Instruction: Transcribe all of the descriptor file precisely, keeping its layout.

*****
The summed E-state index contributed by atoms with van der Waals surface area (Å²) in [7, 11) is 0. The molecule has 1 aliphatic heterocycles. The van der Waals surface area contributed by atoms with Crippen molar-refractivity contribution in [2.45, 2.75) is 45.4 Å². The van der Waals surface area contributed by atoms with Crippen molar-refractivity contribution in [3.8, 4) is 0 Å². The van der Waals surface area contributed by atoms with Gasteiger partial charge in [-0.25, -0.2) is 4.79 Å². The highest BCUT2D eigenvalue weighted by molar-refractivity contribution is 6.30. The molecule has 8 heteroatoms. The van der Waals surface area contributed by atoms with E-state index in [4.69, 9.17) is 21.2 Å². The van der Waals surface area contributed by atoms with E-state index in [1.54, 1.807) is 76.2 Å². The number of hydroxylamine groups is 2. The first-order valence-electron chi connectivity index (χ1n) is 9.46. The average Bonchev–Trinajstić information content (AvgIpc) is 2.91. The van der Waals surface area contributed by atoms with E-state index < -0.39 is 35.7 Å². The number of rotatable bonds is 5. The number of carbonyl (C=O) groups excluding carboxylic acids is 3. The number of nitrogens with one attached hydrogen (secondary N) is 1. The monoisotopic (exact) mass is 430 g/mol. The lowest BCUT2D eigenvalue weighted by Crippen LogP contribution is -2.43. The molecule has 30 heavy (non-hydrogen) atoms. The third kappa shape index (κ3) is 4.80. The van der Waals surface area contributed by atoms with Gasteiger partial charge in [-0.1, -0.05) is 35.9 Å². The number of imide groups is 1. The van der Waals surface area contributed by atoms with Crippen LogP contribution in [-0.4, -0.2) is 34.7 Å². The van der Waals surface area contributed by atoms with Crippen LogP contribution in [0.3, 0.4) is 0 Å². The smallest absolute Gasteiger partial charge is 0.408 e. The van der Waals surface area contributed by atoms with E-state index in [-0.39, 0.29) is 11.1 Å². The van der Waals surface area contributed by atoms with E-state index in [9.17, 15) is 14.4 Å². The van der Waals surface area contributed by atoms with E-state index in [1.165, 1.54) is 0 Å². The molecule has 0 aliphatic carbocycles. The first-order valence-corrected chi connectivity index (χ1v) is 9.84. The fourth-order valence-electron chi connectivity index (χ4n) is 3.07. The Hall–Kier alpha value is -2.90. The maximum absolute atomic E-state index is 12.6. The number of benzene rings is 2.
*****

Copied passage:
The summed E-state index contributed by atoms with van der Waals surface area (Å²) in [7, 11) is 0. The molecule has 1 aliphatic heterocycles. The van der Waals surface area contributed by atoms with Crippen molar-refractivity contribution in [2.45, 2.75) is 45.4 Å². The van der Waals surface area contributed by atoms with Crippen molar-refractivity contribution in [3.8, 4) is 0 Å². The van der Waals surface area contributed by atoms with Gasteiger partial charge in [-0.25, -0.2) is 4.79 Å². The highest BCUT2D eigenvalue weighted by molar-refractivity contribution is 6.30. The molecule has 8 heteroatoms. The van der Waals surface area contributed by atoms with E-state index in [4.69, 9.17) is 21.2 Å². The van der Waals surface area contributed by atoms with E-state index in [1.54, 1.807) is 76.2 Å². The number of hydroxylamine groups is 2. The first-order valence-electron chi connectivity index (χ1n) is 9.46. The average Bonchev–Trinajstić information content (AvgIpc) is 2.91. The van der Waals surface area contributed by atoms with E-state index < -0.39 is 35.7 Å². The number of rotatable bonds is 5. The number of carbonyl (C=O) groups excluding carboxylic acids is 3. The number of nitrogens with one attached hydrogen (secondary N) is 1. The monoisotopic (exact) mass is 430 g/mol. The lowest BCUT2D eigenvalue weighted by Crippen LogP contribution is -2.43. The molecule has 30 heavy (non-hydrogen) atoms. The third kappa shape index (κ3) is 4.80. The van der Waals surface area contributed by atoms with Gasteiger partial charge in [-0.1, -0.05) is 35.9 Å². The number of imide groups is 1. The van der Waals surface area contributed by atoms with Crippen LogP contribution in [-0.4, -0.2) is 34.7 Å². The van der Waals surface area contributed by atoms with Crippen LogP contribution in [0.3, 0.4) is 0 Å². The smallest absolute Gasteiger partial charge is 0.408 e. The van der Waals surface area contributed by atoms with E-state index in [-0.39, 0.29) is 11.1 Å². The van der Waals surface area contributed by atoms with E-state index in [9.17, 15) is 14.4 Å². The van der Waals surface area contributed by atoms with E-state index in [1.165, 1.54) is 0 Å². The molecule has 0 aliphatic carbocycles. The first-order valence-corrected chi connectivity index (χ1v) is 9.84. The fourth-order valence-electron chi connectivity index (χ4n) is 3.07. The Hall–Kier alpha value is -2.90. The maximum absolute atomic E-state index is 12.6. The number of benzene rings is 2.